Synopsis
This book, which is based on Plya's method of problem solving, aids students in their transition from calculus (or precalculus) to higher-level mathematics. The book begins by providing a great deal of guidance on how to approach definitions, examples, and theorems in mathematics. It ends by providing projects for independent study.
Students will follow Plya's four step process: learn to understand the problem; devise a plan to solve the problem; carry out that plan; and look back and check what the results told them. Special emphasis is placed on reading carefully and writing well. The authors have included a wide variety of examples, exercises with solutions, problems, and over 40 illustrations, chosen to emphasize these goals. Historical connections are made throughout the text, and students are encouraged to use the rather extensive bibliography to begin making connections of their own. While standard texts in this area prepare students for future courses in algebra, this book also includes chapters on sequences, convergence, and metric spaces for those wanting to bridge the gap between the standard course in calculus and one in analysis.
Synopsis
This book, based on Pólya's method of problem solving, aids students in their transition to higher-level mathematics. It begins by providing a great deal of guidance on how to approach definitions, examples, and theorems in mathematics and ends by providing projects for independent study. Students will follow Pólya's four step process: learn to understand the problem; devise a plan to solve the problem; carry out that plan; and look back and check what the results told them.
Table of Contents
Preface
1 The How, When, and Why of Mathematics
Spotlight: George Polya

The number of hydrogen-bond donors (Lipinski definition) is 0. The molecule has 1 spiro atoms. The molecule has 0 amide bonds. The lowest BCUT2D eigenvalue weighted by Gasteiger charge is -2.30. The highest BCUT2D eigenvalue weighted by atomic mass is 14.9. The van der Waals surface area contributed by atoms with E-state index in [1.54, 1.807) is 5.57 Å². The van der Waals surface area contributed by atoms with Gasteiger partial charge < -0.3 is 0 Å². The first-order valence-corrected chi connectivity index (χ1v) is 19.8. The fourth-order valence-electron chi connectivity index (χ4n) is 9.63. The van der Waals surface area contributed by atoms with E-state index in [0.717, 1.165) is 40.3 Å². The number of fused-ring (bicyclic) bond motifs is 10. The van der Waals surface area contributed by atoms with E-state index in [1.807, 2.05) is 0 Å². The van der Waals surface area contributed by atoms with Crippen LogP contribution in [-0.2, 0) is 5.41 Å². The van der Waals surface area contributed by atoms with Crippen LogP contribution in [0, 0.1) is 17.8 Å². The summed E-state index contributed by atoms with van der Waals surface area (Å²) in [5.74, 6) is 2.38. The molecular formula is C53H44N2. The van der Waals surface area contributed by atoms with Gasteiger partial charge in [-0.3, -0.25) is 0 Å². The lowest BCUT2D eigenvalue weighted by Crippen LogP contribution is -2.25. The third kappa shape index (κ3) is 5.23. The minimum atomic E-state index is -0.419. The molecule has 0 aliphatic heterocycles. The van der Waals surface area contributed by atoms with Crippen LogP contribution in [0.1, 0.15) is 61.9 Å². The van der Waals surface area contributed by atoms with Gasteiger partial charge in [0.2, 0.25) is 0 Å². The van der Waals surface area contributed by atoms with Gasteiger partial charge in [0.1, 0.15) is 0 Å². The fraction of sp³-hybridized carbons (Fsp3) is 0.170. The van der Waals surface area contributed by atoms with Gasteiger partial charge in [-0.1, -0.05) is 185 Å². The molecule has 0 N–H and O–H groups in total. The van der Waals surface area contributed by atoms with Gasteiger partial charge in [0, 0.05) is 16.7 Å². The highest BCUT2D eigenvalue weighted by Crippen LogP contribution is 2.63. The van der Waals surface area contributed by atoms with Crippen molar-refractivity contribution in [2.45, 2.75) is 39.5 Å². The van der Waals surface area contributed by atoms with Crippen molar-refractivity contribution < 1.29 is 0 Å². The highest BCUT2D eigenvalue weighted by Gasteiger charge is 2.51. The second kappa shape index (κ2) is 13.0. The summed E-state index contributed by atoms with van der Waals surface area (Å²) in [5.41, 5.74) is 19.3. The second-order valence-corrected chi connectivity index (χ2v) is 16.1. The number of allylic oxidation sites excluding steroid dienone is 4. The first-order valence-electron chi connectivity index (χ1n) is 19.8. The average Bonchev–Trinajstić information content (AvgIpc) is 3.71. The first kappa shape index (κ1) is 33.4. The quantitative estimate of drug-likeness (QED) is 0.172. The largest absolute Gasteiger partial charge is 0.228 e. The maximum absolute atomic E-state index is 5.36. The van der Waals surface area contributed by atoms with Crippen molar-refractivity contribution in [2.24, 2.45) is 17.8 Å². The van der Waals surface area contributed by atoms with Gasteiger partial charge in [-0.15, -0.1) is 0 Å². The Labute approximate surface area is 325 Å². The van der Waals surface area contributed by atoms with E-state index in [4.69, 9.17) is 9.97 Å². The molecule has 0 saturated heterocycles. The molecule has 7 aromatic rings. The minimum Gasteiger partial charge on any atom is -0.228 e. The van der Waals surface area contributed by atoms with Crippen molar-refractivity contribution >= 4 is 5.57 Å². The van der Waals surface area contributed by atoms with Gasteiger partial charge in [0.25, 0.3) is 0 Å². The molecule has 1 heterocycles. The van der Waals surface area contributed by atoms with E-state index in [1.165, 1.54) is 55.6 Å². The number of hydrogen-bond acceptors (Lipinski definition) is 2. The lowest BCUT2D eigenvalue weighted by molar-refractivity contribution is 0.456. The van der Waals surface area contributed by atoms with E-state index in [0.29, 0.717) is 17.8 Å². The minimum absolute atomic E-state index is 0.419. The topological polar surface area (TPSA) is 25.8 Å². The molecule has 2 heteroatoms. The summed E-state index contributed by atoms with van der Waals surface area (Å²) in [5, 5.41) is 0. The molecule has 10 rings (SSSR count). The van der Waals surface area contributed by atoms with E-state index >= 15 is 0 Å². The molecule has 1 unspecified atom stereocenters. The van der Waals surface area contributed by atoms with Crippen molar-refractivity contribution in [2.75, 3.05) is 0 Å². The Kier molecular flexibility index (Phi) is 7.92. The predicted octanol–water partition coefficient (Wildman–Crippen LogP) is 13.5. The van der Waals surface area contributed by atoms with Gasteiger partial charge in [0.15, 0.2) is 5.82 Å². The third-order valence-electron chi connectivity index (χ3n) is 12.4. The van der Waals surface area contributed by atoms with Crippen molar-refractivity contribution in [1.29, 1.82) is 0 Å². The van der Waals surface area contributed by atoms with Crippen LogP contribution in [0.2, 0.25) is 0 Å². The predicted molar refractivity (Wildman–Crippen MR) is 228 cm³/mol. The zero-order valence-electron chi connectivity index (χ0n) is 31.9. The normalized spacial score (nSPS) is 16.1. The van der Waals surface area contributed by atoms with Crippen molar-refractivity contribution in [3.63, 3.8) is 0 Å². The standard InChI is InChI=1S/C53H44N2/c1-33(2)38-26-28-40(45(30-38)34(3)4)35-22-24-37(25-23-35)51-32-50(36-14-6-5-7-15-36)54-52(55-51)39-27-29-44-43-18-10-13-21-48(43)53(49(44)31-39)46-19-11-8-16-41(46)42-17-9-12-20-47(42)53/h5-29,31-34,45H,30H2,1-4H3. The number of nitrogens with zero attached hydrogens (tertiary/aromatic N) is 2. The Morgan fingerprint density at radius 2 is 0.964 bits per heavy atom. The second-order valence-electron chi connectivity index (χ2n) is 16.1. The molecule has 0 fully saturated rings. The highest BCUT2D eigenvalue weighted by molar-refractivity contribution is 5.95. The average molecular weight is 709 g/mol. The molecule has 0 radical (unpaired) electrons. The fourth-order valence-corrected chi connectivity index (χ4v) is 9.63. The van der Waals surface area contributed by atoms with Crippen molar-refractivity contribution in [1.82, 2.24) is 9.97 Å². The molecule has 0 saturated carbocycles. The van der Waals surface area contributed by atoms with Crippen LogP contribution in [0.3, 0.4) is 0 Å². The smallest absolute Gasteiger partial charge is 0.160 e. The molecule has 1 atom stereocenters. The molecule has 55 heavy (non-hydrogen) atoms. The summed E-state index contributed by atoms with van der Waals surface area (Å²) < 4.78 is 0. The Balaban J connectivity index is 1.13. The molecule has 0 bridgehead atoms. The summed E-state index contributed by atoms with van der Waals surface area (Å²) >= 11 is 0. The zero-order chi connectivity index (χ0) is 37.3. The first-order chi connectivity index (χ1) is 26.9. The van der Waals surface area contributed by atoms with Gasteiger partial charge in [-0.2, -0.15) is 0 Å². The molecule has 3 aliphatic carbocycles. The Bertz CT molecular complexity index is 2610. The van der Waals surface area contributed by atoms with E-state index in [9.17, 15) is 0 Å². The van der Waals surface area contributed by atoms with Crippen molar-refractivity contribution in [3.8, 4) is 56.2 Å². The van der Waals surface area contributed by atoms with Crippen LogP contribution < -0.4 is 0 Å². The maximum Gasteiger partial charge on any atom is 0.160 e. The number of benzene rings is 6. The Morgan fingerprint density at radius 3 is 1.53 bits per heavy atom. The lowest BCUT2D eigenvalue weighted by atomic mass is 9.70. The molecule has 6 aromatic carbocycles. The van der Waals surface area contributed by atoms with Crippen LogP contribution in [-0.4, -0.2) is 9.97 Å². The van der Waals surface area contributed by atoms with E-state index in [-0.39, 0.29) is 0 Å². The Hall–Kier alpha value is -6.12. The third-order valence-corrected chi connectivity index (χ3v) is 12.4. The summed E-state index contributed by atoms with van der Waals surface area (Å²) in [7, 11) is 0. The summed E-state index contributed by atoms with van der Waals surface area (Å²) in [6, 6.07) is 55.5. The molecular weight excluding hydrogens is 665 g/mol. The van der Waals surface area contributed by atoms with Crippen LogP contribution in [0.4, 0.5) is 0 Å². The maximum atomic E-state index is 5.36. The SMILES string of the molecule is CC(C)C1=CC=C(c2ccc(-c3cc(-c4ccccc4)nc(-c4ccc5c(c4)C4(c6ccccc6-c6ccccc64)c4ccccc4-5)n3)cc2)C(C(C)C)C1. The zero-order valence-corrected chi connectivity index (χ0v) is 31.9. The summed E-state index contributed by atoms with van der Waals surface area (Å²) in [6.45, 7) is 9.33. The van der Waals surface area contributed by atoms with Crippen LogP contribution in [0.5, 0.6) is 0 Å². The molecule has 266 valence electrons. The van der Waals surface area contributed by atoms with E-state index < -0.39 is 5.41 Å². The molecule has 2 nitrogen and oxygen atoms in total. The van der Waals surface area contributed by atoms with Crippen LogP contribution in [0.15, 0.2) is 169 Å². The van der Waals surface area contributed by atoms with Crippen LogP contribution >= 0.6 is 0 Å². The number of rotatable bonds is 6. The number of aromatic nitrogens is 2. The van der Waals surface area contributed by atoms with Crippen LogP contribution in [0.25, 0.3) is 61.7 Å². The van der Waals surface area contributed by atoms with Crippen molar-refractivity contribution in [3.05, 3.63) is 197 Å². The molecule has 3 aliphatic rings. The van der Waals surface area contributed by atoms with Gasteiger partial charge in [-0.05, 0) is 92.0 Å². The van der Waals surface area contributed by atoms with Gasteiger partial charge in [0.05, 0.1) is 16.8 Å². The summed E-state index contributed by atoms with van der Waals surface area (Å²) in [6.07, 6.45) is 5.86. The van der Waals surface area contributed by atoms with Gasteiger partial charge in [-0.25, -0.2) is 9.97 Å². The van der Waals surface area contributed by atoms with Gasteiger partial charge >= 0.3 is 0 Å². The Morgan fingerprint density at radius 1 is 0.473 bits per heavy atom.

Tips on Doing Homework
2 Logically Speaking
3 Introducing the Contrapositive and Converse
4 Set Notation and Quantifiers
Tips on Quantification
5 Proof Techniques
Tips on Definitions
6 Sets
Spotlight: Paradoxes
7 Operations on Sets
8 More on Operations on Sets
9 The Power Set and the Cartesian Product
Tips on Writing Mathematics
10 Relations
Tips on Reading Mathematics
11 Partitions
Tips on Putting It All Together
12 Order in the Reals
Tips: You Solved it. Now What?
13 Functions, Domain, and Range
Spotlight: The Definition of Function
14 Functions, One-to-one, and Onto
15 Inverses
16 Images and Inverse Images
Spotlight: Minimum or Infimum
17 Mathematical Induction
18 Sequences
19 Convergence of Sequences of Real Numbers
20 Equivalent Sets
21 Finite Sets and an Infinite Set
22 Countable and Uncountable Sets
23 Metric Spaces
24 Getting to Know Open and Closed Sets
25 Modular Arithmetic
26 Fermat's Little Theorem
Spotlight: Public and Secret Research
27 Projects
Tips on Talking about Mathematics
27.1 Picture Proofs
27.2 The Best Number of All
27.3 Set Constructions
27.4 Rational and Irrational Numbers
27.5 Irrationality of $e$ and $\pi $
27.6 When does $f^{-1} = 1/f$?
27.7 Pascal's Triangle
27.8 The Cantor Set
27.9 The Cauchy-Bunyakovsky-Schwarz Inequality
27.10 Algebraic Numbers
27.11 The RSA Code
Spotlight: Hilbert's Seventh Problem
28 Appendix
28.1 Algebraic Properties of $\@mathbb {R}$
28.2 Order Properties of $\@mathbb {R}$
28.3 Polya's List
References
Index